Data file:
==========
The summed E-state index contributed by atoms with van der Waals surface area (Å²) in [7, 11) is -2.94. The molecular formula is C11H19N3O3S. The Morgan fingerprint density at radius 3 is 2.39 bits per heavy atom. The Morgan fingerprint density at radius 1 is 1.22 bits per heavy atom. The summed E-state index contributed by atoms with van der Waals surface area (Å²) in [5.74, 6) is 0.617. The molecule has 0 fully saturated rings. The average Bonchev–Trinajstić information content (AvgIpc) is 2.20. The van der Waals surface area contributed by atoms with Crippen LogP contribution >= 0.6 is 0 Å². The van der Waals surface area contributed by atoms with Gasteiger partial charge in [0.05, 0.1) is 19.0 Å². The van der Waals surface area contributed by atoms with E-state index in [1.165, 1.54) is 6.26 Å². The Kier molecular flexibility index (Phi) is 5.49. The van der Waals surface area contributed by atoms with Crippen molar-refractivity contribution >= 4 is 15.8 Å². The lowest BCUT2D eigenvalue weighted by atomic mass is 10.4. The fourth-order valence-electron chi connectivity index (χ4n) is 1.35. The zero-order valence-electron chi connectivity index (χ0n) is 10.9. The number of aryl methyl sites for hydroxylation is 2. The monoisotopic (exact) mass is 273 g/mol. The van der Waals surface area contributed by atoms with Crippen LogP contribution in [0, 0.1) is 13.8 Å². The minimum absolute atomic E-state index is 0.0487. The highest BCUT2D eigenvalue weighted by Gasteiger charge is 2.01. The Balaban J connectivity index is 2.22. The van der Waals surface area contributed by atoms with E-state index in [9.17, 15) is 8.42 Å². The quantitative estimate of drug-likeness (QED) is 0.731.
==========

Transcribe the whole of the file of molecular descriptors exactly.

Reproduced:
The summed E-state index contributed by atoms with van der Waals surface area (Å²) in [7, 11) is -2.94. The molecular formula is C11H19N3O3S. The Morgan fingerprint density at radius 3 is 2.39 bits per heavy atom. The Morgan fingerprint density at radius 1 is 1.22 bits per heavy atom. The summed E-state index contributed by atoms with van der Waals surface area (Å²) in [5.74, 6) is 0.617. The molecule has 0 fully saturated rings. The average Bonchev–Trinajstić information content (AvgIpc) is 2.20. The van der Waals surface area contributed by atoms with Crippen LogP contribution >= 0.6 is 0 Å². The van der Waals surface area contributed by atoms with Gasteiger partial charge in [0.05, 0.1) is 19.0 Å². The van der Waals surface area contributed by atoms with E-state index in [1.165, 1.54) is 6.26 Å². The Kier molecular flexibility index (Phi) is 5.49. The van der Waals surface area contributed by atoms with Crippen molar-refractivity contribution >= 4 is 15.8 Å². The lowest BCUT2D eigenvalue weighted by atomic mass is 10.4. The fourth-order valence-electron chi connectivity index (χ4n) is 1.35. The zero-order valence-electron chi connectivity index (χ0n) is 10.9. The number of aryl methyl sites for hydroxylation is 2. The monoisotopic (exact) mass is 273 g/mol. The van der Waals surface area contributed by atoms with Crippen LogP contribution in [0, 0.1) is 13.8 Å². The minimum absolute atomic E-state index is 0.0487. The highest BCUT2D eigenvalue weighted by Gasteiger charge is 2.01. The Balaban J connectivity index is 2.22. The van der Waals surface area contributed by atoms with E-state index in [9.17, 15) is 8.42 Å². The quantitative estimate of drug-likeness (QED) is 0.731.